Zaha Hadid, star British-Iraqi architect, has unveiled designs for a new genocide museum that will chronicle the crimes of the 1975-1979 Khmer Rouge regime responsible for the deaths of up to two million Cambodians.
The Sleuk Rith Institute, due to begin construction next year, brings together a museum, research centre, graduate school, public memorial park and a vast body of archives from the Documentation Centre of Cambodia (DC-Cam).
Images and details released Friday show a centre comprising of five interweaving wooden towers, between three to eight storeys high, surrounded by reflecting pools of water -- borrowing from the geometric forms and connected enclosures of Cambodia's famous Angkor temple complex.
Hadid said she hoped the complex would "have a truly transformative effect, bringing new life and a bright future to a site that holds traces of the great tragedies of the past" in a statement accompanying the designs.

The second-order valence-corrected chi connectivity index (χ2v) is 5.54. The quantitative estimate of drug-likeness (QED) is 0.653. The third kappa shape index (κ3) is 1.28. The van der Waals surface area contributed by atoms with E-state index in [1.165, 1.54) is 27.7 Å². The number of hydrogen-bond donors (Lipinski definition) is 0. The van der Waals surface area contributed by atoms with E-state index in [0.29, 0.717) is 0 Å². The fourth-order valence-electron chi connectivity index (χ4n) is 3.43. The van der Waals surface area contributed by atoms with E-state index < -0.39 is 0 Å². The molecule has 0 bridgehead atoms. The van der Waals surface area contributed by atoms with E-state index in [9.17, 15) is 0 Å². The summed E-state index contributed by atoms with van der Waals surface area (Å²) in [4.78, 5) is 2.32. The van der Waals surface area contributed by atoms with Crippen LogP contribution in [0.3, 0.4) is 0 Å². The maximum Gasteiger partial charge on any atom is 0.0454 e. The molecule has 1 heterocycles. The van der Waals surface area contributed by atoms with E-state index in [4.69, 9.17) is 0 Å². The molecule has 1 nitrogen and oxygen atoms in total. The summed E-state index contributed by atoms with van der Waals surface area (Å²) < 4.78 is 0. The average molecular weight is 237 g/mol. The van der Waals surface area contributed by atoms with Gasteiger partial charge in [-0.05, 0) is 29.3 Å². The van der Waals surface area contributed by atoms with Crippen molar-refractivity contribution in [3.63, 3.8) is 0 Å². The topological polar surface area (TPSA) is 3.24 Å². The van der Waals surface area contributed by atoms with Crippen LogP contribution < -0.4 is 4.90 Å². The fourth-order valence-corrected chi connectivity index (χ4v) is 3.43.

The site is located in the grounds of a former school which, like many during the regime, was used as a re-education camp by communist rulers who dismantled modern Cambodian society in their quest for an agrarian utopia.
Youk Chhang, who is director of DC-Cam and founder of Sleuk Rith, said the new institute aims to educate people about the atrocities while also looking forwards.
"The best memorials evoke reflection and commemoration, but are also living, dynamic public places that engage with all generations in the community," said Chhang, who is a survivor of the "Killing Fields" era.
Led by "Brother Number One" Pol Pot, the Khmer Rouge wiped out nearly a quarter of Cambodia's population through starvation, overwork or execution.
In August the two most senior surviving leaders of the regime were handed life sentences for crimes against humanity by Cambodia's UN-backed court.
"Brother Number Two" Nuon Chea, 88, and ex-head of state Khieu Samphan, 83, will resume a second trial on October 17 in which they face charges including genocide of Vietnamese people and ethnic Muslims, forced marriages and rape.
In 2004, Baghdad-born Hadid became the first woman ever to win the Pritzker prize, architecture's equivalent of the Nobel prize.